It's a panic, not a Great Depression

We have previously written in some detail about our assessment of the events leading up to the current economic situation.

Our analysis is that the overall economy, outside of housing and the financial sector, was not in recession prior to September, and would probably have avoided a recession altogether had certain steps (such as the removal of mark-to-market accounting) been taken.

The economic data available from the Federal Reserve for 2008 reveal quite clearly that the conventional wisdom about the causes of the current recession misses the mark, and that what actually took place was a financial panic, which ultimately dragged the rest of the economy down with it.

For instance, one conventional explanation you hear constantly on the financial media is that we are in the midst of a "credit crisis." The above graph from the Federal Reserve showing total bank credit, however, clearly indicates that total bank credit for the past ten years has been growing at a rather robust pace, and that even during the most recent "recession" (shaded in gray and corresponding to the NBER's identification of the recession's start in November 2007), total bank credit has actually increased quite sharply. (Click on any of the graphs to see them in greater detail).

Another common assertion in the media is that "banks won't lend" right now. However, as the chart above showing commercial and industrial loans at all US commercial banks further indicates, the current level of bank lending to businesses has grown sharply in recent years, and is only down a very small amount since the start of the current recession (top right red circle). In fact, if you look at the two previous recessions (larger red circles), you will see that commercial and industrial lending dropped much more sharply then than they have in this supposedly historic current recession.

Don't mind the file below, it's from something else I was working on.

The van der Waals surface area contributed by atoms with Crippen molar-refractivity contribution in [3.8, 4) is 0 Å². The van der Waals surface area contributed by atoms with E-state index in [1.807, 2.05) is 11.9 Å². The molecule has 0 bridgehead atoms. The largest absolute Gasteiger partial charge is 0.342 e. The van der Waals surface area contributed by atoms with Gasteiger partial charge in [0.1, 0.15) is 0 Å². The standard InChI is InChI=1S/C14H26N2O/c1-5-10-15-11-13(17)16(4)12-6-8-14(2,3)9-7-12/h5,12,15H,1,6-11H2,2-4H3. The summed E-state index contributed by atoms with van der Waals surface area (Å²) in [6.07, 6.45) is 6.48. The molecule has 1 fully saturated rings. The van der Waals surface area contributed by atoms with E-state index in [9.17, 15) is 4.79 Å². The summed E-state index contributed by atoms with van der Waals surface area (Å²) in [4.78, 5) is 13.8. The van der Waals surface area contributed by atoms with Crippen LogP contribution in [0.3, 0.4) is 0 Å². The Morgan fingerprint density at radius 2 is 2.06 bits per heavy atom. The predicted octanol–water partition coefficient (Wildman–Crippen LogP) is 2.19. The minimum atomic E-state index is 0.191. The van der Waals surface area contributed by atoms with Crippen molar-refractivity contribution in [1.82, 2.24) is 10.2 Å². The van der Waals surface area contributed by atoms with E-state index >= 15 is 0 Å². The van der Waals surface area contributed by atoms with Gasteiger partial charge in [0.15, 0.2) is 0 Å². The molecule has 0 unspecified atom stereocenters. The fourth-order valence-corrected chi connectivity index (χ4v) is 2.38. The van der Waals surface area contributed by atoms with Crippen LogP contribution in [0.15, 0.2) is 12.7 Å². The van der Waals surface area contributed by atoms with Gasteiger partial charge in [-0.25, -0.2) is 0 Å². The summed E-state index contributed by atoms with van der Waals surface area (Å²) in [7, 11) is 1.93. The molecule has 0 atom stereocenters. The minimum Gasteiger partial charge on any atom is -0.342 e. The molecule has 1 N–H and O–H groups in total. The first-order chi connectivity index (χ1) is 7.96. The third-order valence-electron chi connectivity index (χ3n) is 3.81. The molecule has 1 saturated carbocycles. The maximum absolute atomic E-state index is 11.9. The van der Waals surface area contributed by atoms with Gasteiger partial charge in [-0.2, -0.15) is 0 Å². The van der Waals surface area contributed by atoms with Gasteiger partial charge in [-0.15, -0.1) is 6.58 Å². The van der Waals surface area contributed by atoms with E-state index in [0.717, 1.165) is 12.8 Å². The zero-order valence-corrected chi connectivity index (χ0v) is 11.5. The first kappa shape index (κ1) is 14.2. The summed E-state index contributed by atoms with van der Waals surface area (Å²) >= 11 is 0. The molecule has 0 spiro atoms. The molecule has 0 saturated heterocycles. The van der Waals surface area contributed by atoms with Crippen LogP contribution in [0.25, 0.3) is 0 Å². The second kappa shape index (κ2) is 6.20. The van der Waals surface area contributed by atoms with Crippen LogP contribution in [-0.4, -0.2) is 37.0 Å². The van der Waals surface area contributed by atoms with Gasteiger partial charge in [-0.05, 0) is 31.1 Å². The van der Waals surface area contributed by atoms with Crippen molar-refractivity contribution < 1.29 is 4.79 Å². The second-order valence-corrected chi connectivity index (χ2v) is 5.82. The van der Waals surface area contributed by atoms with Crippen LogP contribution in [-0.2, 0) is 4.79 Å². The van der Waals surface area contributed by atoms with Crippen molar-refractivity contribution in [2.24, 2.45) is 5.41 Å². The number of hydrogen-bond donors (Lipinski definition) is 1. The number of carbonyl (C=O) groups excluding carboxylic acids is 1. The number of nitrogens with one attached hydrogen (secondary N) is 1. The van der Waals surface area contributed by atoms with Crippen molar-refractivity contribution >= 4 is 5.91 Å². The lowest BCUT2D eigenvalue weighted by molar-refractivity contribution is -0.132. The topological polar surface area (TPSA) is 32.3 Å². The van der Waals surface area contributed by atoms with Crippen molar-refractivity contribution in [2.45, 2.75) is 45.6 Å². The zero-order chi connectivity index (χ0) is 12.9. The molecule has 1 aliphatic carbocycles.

Lest the reader object that commercial and industrial loans might be holding up, but that banks have really been refusing to loan to the consumer, the above graph showing all consumer loans (individual loans) identifies that the level of consumer lending continued to climb unabated throughout 2008, to levels unmatched in any of the previous sixty years.

Even real estate loans, which you would think would show a marked reversal based on the reports you hear from the financial media, shows a similar pattern, as the chart above showing real estate lending at all commercial banks displays.

However, something clearly did take place which threw the economy into a recession in the fourth quarter of 2008. We maintain that the "something" was a financial panic, the likes of which the country has not seen since the financial panic of 1907.

Unwise lending practices (some of it encouraged or even mandated by the government), dangerous levels of leverage, and the unintended consequences of the increased scope of mark-to-market accounting and the removal of the uptick rule for short selling started a chain reaction that led to the collapse of Wall Street firms like a line of dominoes beginning on September 15.

Data on manufacturing, shown above for the year 2008 in the form of the Institute for Supply Managment (ISM) manufacturing index, clearly indicates that manufacturing was cruising along at a generally steady level throughout most of the year, until it took a steep dive beginning in September (red circle in the above chart marks the beginning of September 2008). This reinforces the thesis that we are in a recession that was caused by a financial panic, rather than another Great Depression.

There was a very clear distinction between the financial panic of 1907 and the Great Depression. The panic of 1907 was a banking panic, and it also had its causes in financial speculation which got out of control. It passed fairly rapidly and has largely been forgotten.

The Great Depression had much deeper systemic causes, and economic readings of the broader economy during that crisis reflected much more catastrophic problems than the charts we are seeing for 2008.

It is our contention that the environment today is much more akin to 1907 than to the Great Depression, although saying "the most serious panic since 1907" will never sound as newsworthy as all of the "worst . . . since the Great Depression" lines that you have been hearing every day for the past year.

For later posts discussing this same topic, see also:

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